CBI puts loss to the exchequer at Rs. 22,000 cr


By Raman Kirpal

Provocative stance Telecom minister Kapil Sibal challenged the CAG’s loss estimate
Photo: Shailendra Pandey

THE CENTRAL Bureau of Investigation (CBI) has tightened the noose on former telecom minister Andimuthu Raja and at least two private companies in the 2G scam. Midway into the investigations, CBI sources say that there are sufficient grounds to charge Raja and two private companies — Swan Telecom and Unitech — of criminal misconduct and criminal conspiracy under Section 120B of the IPC.

Lining up on current telecom minister Kapil Sibal’s side in calculating the loss to the exchequer as less than the Rs. 1.76 lakh crore computed by the Comptroller and Auditor General (CAG), the CBI’s Anti-Corruption Bureau made its own estimates to claim that the losses amounted to roughly Rs. 22,000 crore.

“Raja and senior telecom officials bent the rules and in fact invented new rules to favour a few private companies. Swan and Unitech made a nearly five-fold profit even before they rolled out the 2G spectrum services,’’ says a senior CBI official. Besides, Reliance Communications apparently had a 10.7 percent stake in Swan Telecom, whereas Department of Telecommunications (DoT) rules say that a telecom operator can’t own more than 10 percent stake in another company operating in the same service area.

Upward mobility A beneficiary of the cell phone boom near Sanchar Bhawan
Photo: Shailendra Pandey

Explaining the criminal conspiracy, CBI officials say during Raja’s tenure, there were no competitive bids in the award of 2G spectrum. Instead, the telecom ministry inserted ‘an arbitrary condition’ saying that whoever deposits the fee first would be the first to get licence. The ministry conveniently leaked out the information of these new criteria to only to a few applicants, including Swan and Unitech, thus favouring them. “Since some of the applicants who had this information were ready with the amount, they were able to deposit the fee earlier than others,” CBI officials say.

The CBI used a simple methodology to peg the losses at a little over Rs. 22,000 crore. The 2G spectrum bandwidth was sold to service providers in 122 circles spread across India. The CBI finds that Swan Telecom paid Rs. 1,537 crore for 13 circles and Unitech paid Rs. 1,658 crore for 22 circles.

Call drops Former telecom minister A Raja, who had to resign after the scam surfaced
Photo: AFP

“These two companies had not even rolled out 2G spectrum services when M/s Swan offloaded 45 percent of its share in the 2G spectrum licence to M/s Etisalat of UAE for Rs. 4,200 crore. And M/s Unitech offloaded 60 percent of its share in the licence to M/s Telenor of Norway for Rs. 6,100 crore. The estimated loss to the government by grant of licences to these two companies alone comes to Rs. 7,105 crore. On prorata basis, the estimated loss for all 122 circles is more than Rs. 22,000 crore,’’ the CBI says.

Interestingly, the CBI says it does not need to unearth Raja’s wealth for proving a case of criminal conspiracy. “Raja may have Rs. 60 to Rs. 70 lakh in his account, but it’s normally very difficult to prove links with the 2G scam. We raided more than 20 places, including six in Tamil Nadu, to track the money made in the 2G scam. But we don’t even need this to prove a criminal conspiracy case against him. It’s all evident in the documents seized from DoT,” say CBI officials.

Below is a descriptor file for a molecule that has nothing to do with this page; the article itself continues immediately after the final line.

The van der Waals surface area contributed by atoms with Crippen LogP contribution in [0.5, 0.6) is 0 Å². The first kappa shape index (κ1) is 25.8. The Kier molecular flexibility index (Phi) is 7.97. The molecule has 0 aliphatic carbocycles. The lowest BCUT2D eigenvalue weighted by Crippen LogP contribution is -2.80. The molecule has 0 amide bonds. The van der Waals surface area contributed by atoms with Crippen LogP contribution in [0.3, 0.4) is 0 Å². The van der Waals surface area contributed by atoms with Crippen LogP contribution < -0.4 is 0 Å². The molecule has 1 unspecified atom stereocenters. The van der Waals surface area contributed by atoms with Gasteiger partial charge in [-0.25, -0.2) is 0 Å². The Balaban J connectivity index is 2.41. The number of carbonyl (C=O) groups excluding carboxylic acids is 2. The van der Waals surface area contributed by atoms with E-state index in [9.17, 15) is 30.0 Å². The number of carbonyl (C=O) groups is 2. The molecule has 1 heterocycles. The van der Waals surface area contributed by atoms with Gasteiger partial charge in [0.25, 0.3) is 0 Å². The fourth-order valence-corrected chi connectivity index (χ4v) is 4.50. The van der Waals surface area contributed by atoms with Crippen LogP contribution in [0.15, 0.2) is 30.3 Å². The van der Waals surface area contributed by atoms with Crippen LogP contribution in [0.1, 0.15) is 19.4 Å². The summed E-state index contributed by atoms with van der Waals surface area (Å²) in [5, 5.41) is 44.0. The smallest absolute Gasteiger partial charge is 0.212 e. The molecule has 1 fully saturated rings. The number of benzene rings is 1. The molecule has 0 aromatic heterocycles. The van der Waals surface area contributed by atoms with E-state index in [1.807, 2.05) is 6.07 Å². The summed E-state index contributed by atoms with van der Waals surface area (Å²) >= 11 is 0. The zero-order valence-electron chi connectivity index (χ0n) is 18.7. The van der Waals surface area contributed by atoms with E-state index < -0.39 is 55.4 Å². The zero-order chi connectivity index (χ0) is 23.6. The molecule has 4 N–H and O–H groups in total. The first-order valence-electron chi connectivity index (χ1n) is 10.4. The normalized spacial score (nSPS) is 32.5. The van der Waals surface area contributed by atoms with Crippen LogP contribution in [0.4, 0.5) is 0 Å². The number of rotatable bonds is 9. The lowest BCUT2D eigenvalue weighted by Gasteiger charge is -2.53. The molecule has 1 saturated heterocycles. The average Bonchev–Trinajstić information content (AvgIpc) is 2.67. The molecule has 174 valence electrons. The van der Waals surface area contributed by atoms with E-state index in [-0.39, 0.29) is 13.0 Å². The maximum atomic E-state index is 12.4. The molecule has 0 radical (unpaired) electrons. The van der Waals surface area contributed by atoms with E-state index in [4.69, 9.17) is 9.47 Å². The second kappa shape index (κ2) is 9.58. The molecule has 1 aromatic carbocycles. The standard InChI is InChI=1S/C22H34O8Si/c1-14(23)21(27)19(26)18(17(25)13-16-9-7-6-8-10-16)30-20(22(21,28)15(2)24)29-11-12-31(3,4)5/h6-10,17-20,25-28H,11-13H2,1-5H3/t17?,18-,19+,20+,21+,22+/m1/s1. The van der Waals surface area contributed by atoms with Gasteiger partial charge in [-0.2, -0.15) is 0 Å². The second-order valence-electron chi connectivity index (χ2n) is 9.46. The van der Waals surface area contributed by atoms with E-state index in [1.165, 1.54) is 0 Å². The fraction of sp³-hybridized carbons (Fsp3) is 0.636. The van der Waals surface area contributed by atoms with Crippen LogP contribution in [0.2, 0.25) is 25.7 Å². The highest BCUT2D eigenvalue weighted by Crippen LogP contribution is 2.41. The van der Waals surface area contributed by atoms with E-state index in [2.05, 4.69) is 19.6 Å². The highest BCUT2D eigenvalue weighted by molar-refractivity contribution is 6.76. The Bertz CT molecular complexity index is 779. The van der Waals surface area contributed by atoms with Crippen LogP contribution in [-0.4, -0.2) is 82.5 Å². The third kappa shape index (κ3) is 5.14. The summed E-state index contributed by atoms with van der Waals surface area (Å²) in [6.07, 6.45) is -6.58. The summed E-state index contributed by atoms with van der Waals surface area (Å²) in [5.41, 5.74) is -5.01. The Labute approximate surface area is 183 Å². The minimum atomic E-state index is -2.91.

According to the agency, the conspiracy was hatched on 25 September 2007, when Raja’s ministry announced through newspaper advertisements that it would not entertain applications for unified access service licence (2G spectrum) after 1 October 2007. The ministry had already received several applications before 25 September. With 1 October as the deadline, several prominent and established telecom operators submitted their applications during those six days.

But the telecom ministry ignored all those who applied after 25 September. On 10 January 2008, the ministry issued ‘letters of intent’ to nine service providers in 122 circles and all these nine service providers, including Swan and Unitech, had applied before 25 September. The justification given was that the “application that was received first shall be processed first and if found eligible a letter of intent shall be granted to the applicant”. The ministry also stated that “whosoever complies with the conditions of letter of intent first would be granted the 2G spectrum licence”.

TO TOP it all, the telecom ministry didn’t even revise the rates. “The rates were decided in 2001 and the licences were sold in 2008 at sevenyear- old rates,’’ the CBI officials say.

Interestingly, the CBI says it need not unearth A Raja’s wealth for proving a criminal conspiracy

The CBI is set to file a chargesheet in the 2G spectrum case before 31 March. The scam had caused a stand-off between the UPA government and the Opposition during the winter session of Parliament. The Opposition continues to demand a Joint Parliamentary Committee to investigate the 2G scam, but the government has refused to relent on this.

Sibal more or less gave a clean chit to Raja, saying the loss was notional and the CAG completely misread the scenario. The Supreme Court strongly denounced Sibal for speaking in a case in which the investigations are on. Under its strict vigil, the apex court has directed the CBI to carry on with its investigations.

The CBI probe will take another two months, because the government has asked it to look into all cases of spectrum awards since 2001. The CBI investigators have not found many loopholes before 2004, but they are expected to examine Arun Shourie, communications minister during the NDA rule, sometime in February.



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